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Still fishing for the right idea

Bridge over French Broad River

French Broad River

This photo is from this past Saturday and is the Amboy Road Bridge over the French Broad River at the French Broad River Park, Asheville, NC.

The French Broad River was:

…originally named for being one of two broad rivers in western North Carolina . The one which flowed into French colonial territory was named the French Broad, and the other which stayed in English territory (the American colonies) was named the English Broad, now just the Broad River. – Wikipedia

It’s interesting to know a little history of the origin and naming of places I photograph.

As I work through this past weekends photos I’m seeing there are a number which could be candidates for my SoFoBoMo ’09 book. If I do use them, this falls back to one of my original ideas/themes for my book and abandons the recent harder to complete concepts having to do with non-verbal word associated communications expressed through images.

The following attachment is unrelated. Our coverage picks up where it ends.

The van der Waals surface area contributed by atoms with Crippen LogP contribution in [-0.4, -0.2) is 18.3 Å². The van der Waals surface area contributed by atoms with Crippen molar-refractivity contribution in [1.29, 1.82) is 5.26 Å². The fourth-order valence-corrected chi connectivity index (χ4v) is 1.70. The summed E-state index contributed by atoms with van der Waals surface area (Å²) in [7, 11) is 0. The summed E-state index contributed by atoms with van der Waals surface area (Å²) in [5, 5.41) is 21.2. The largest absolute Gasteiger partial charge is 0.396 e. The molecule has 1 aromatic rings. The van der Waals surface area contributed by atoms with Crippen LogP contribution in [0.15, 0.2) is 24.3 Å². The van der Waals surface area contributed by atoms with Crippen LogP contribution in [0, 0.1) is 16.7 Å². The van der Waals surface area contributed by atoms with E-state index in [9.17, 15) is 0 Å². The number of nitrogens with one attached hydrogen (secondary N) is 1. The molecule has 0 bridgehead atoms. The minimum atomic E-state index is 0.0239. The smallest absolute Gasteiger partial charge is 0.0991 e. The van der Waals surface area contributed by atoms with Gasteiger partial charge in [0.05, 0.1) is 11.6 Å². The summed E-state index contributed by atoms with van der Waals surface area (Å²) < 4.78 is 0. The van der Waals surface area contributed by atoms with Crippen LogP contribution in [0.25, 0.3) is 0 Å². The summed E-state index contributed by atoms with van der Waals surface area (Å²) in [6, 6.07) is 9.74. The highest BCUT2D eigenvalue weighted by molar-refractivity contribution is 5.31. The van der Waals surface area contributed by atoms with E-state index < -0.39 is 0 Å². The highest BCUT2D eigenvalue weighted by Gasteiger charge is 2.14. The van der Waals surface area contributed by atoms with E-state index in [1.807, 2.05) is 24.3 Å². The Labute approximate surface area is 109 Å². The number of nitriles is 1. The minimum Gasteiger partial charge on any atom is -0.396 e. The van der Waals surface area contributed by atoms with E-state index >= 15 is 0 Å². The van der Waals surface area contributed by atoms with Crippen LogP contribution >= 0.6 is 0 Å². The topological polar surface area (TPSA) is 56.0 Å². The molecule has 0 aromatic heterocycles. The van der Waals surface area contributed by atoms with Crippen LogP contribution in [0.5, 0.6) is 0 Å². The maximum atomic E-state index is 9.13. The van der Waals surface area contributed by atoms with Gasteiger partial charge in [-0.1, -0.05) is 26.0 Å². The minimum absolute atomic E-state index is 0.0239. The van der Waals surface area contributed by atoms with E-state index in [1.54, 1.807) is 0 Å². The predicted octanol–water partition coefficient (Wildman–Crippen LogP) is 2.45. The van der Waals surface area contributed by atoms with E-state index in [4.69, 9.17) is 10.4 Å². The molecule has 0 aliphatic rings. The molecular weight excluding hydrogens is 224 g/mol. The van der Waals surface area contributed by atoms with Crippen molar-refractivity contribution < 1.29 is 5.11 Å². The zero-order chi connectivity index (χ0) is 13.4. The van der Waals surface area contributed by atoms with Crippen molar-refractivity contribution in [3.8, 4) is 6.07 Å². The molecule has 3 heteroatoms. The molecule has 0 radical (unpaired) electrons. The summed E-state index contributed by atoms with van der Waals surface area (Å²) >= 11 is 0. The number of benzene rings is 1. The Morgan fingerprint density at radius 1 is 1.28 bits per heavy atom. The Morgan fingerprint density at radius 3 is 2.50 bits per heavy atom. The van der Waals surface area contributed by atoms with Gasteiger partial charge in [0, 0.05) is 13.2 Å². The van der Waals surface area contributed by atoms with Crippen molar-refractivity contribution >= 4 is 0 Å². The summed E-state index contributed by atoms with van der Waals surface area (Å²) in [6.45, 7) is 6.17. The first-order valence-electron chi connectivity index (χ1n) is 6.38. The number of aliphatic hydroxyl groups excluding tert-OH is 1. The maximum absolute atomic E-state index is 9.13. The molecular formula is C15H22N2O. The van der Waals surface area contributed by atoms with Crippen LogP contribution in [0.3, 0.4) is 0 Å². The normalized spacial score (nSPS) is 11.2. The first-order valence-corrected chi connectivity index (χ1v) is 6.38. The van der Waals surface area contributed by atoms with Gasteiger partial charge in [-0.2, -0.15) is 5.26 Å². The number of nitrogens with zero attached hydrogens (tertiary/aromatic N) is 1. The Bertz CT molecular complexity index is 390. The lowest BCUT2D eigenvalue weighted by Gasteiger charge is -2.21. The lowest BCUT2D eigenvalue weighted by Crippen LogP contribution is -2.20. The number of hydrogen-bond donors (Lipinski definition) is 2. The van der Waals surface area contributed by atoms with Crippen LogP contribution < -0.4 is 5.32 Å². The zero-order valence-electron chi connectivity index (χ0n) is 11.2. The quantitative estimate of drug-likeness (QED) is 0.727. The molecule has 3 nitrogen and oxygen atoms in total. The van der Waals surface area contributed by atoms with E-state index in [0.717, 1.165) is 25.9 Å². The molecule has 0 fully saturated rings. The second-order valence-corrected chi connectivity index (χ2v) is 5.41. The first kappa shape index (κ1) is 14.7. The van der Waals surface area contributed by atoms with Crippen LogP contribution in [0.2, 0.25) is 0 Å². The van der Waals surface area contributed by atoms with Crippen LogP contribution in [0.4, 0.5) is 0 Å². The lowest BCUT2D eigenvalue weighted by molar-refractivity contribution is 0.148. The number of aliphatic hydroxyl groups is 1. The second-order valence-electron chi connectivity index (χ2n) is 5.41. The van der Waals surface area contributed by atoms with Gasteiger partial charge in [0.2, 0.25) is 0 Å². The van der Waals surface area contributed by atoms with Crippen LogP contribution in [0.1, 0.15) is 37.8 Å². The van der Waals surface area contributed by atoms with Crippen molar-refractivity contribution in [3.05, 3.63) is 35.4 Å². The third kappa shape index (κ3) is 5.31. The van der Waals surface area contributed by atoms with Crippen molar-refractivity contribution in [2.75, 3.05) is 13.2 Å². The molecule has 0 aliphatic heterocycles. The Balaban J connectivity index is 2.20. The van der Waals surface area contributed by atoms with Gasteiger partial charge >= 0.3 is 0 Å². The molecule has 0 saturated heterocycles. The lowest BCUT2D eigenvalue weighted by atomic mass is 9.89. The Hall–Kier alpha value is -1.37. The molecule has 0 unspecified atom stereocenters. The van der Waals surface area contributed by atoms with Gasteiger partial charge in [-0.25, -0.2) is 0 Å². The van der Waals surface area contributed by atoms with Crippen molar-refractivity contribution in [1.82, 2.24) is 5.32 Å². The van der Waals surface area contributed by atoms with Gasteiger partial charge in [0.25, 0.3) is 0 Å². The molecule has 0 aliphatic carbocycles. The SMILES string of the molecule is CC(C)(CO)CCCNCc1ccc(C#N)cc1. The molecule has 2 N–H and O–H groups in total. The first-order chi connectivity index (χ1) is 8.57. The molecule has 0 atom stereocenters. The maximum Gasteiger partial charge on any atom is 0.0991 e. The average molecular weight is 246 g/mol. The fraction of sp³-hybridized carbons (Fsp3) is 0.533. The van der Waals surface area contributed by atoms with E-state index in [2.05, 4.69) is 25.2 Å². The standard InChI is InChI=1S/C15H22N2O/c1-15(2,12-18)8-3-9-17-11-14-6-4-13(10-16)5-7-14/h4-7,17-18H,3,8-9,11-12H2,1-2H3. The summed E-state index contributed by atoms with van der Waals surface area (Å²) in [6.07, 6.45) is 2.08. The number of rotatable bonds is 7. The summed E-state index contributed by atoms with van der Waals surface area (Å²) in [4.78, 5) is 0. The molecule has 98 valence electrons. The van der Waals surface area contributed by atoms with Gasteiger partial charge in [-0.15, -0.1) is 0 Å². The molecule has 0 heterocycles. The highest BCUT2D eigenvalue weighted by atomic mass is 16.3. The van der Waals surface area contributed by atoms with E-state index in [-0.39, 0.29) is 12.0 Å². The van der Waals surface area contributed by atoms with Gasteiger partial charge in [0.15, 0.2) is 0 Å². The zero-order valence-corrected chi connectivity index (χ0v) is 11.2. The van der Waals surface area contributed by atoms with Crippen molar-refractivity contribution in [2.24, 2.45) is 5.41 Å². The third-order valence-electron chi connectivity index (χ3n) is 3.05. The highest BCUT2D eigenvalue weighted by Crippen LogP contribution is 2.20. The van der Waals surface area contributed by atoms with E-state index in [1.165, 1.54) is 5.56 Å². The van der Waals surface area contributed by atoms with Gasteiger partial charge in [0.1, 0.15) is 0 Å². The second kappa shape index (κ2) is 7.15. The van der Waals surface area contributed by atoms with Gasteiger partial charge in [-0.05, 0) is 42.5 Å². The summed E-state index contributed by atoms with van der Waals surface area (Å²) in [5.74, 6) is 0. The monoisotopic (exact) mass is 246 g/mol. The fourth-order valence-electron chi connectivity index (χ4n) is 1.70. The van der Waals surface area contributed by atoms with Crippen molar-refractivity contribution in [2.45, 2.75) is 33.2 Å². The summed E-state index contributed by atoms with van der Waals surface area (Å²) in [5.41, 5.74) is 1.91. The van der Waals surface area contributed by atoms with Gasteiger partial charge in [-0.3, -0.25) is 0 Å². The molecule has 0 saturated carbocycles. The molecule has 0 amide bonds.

Using this weekends photos would be the easier course.

I haven’t made a final decision, but I keep thinking I don’t want to ” bite off more then I can chew”, especially on my first SoFoBoMo book project. ;-)

4 Comments on Still fishing for the right idea

  1. “Non-verbal word associated communications” seems like a difficult theme to realise considering the 35 images you have to come up with in such a short time frame, but maybe that’s only what I read into these words. If I had no idea how to realise it, or no real drive to really want to do that, I would stick with the pictures of the past weekend. Just my thoughts.

  2. @Ove: I appreciate your thoughts! I believe your understanding is correct and I’m leaning to those same conclusions. I may undertake the “associated communications” as a personal project later this year when I’ve a luxury of time.

  3. I find the history of the river and bridge very interesting. Nice shot of the bridge.

  4. I identify with the notion of wanting to keep this SoFoBoMo project doable and not “bite off more than I can chew”.

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